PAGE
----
Judge Roraback is survived by his wife, two sons. Reverend A. E. Roraback, of Brooklyn, N. Y., and J. Clinton Roraback, a lawyer of Canaan, and three daughters, Mrs. John Hunter Steams, of Montville, and the Misses Catharine H. and Louise Roraback, of Canaan.
*Prepared by Mr. Chief Justice Wheeler at the request of the Reporter.
As Printed in the Connecticut Reports, volume 69, page iv
Appointed by the Governor, September 21st, 1897, to fill the vacancy caused by the promotion of Judge Hall to the Supreme Court of Errors, until the first Wednesday of February, 1899.
As Printed in the Connecticut Reports, volume 81, page iii
Appointed to Supreme Court, January 31st, 1907, to take effect September 9th, 1908.
As Printed in the Connecticut Reports, volume 94, page iv
Retired August 23d, 1919, under constitutional limitation as to age.
As Printed in the Connecticut Reports, volume 13, appendix page 10
a native of this town [New-Milford], read law for a considerable time (probably two years or more,) with Samuel Bostwick, Esq., his brother-in-law, but completed his preparatory studies with Judge Reeve, and was admitted to the Bar, in 1791. He immediately afterwards commenced the practice of law in this town, which he continued until the year 1804, when he removed to Poughkeepsie, N. Y.; where he continued to practice until 1825, when he removed to the city of New-York. He there resumed and continued the practice of his profession until his death, which took place in 1829, at the age of 64. He was four times elected a member of the General Assembly of this State; was also a member for the county of Duchess, in the Legislature of New York, and, for a considerable time, surrogate for that county. He was much and deservedly esteemed for his personal worth and professional acquirements.
As Printed in the Connecticut Reports, volume 120, pages 707 - 708
Talcott Huntington Russell, for many years a distinctive figure at the New Haven bar, was born in New Haven, March 14th, 1847, and died still a resident of that city on October 18th, 1917. He was a son of the founder of the famous Russell School.
He was graduated from Yale College in 1869 and after a year at the Yale Law School and a further year at the Columbia Law School was graduated from the latter institution in 1871.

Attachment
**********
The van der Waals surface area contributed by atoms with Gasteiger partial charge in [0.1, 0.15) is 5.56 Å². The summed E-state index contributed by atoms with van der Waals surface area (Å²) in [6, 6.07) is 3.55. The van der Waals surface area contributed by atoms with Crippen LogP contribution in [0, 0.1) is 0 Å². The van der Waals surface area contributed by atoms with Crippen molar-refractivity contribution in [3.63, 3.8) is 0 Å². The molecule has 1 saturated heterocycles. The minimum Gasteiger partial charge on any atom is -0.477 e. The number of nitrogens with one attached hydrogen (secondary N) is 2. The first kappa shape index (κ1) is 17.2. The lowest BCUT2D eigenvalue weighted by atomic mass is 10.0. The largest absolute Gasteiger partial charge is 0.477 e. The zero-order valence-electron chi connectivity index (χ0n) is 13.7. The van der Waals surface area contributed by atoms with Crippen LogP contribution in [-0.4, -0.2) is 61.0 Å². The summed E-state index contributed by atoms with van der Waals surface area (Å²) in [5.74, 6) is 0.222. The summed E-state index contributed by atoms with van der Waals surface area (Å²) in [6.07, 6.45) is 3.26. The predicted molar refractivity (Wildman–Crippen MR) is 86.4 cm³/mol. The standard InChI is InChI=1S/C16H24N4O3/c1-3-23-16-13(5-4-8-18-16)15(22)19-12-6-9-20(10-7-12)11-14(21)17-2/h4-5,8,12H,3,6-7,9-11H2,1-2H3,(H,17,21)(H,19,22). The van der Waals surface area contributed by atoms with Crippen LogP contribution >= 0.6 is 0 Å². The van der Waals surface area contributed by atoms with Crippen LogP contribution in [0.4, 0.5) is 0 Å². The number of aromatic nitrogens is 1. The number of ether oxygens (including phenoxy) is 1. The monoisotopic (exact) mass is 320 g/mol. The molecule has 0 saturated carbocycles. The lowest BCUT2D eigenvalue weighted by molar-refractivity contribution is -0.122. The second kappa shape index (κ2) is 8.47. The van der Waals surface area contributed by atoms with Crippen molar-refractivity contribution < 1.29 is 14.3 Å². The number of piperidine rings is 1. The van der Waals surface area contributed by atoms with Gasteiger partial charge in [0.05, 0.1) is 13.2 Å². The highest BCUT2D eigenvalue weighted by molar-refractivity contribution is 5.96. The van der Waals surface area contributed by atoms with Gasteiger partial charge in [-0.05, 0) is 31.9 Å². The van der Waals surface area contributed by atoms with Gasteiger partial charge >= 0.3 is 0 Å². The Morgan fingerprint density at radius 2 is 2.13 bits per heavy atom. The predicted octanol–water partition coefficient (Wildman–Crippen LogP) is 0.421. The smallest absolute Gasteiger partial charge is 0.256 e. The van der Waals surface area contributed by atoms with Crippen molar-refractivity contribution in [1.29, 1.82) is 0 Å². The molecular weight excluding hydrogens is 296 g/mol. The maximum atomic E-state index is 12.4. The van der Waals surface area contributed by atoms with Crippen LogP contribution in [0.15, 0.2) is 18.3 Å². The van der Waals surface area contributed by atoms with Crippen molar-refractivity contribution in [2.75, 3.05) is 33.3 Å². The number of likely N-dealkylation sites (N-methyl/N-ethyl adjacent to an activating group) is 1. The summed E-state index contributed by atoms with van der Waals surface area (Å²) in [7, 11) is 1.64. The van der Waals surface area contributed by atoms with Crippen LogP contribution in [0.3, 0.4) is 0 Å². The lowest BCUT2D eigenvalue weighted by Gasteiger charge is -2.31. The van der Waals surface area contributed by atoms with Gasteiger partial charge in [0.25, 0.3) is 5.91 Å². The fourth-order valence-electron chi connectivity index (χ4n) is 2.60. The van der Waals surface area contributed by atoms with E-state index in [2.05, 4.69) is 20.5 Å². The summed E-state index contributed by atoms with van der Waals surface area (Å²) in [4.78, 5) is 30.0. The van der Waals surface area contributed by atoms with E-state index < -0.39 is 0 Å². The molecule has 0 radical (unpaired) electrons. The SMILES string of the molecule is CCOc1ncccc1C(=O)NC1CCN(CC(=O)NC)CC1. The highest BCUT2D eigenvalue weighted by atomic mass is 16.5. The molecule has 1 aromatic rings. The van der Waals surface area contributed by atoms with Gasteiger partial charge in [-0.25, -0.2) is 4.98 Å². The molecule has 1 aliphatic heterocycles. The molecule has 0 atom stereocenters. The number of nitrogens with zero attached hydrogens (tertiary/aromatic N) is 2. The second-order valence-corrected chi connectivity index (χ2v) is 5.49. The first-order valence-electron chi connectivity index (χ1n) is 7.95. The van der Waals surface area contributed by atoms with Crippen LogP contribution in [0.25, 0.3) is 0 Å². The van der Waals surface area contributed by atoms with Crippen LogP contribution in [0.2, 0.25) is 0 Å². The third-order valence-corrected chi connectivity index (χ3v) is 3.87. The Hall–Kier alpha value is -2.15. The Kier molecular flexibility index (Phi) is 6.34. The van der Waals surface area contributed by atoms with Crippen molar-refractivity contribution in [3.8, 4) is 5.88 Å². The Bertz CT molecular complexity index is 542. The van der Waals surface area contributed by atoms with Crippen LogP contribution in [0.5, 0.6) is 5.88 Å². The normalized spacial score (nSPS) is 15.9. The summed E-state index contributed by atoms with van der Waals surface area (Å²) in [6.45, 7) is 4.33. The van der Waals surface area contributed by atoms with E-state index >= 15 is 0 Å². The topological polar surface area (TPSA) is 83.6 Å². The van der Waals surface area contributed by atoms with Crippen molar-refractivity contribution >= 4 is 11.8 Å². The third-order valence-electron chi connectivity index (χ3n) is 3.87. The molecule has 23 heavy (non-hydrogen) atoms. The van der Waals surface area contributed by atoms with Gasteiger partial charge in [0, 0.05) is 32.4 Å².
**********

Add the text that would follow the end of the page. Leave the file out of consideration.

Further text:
Throughout his professional life he was actively engaged in general practice and was counsel in many important cases in the trial courts and in the Supreme Court of Errors - among them a series of insurance litigations reported in the 68th and 70th Connecticut, the case of Lewisohn v. Stoddard, 78 Conn. 575, which had to do with the liability of stockholders in foreign corporations, State v. Glidden, 55 Conn. 46, one of the formative cases on the law of boycott, and Dawson v. Orange, 78 Conn. 96, which blazed the way in the law as to suits to quiet title.
For a number of years beginning with 1878 Mr. Russell was engaged as receiver in closing up the affairs of the American National Life and Trust Company and argued at least one of its cases in the United States Supreme Court. For eight years beginning with 1892 he was instructor in the law of municipal corporations in the Yale Law School.
He was one of the first members of the Conference on Uniform State Laws and served for many years as its treasurer and the chairman of its committee on commercial law.
He was one of the pioneers in workmen's compensation and on the passing of the Connecticut Compensation Act became the first chairman of the Board of Commissioners.
He was married on December 10th, 1889, to Geraldine Whittemore Low of New Haven, who survives, and left two sons, Phillip Gary Russell and William Low Russell. He was thus throughout a Connecticut man.
Mr. Russell was one who took his share in his place and time in the effort toward better conditions of human rights and a better realization of human duties. He was in the advance line helping actively and actually to smooth the progress and the process of society toward the ends in view.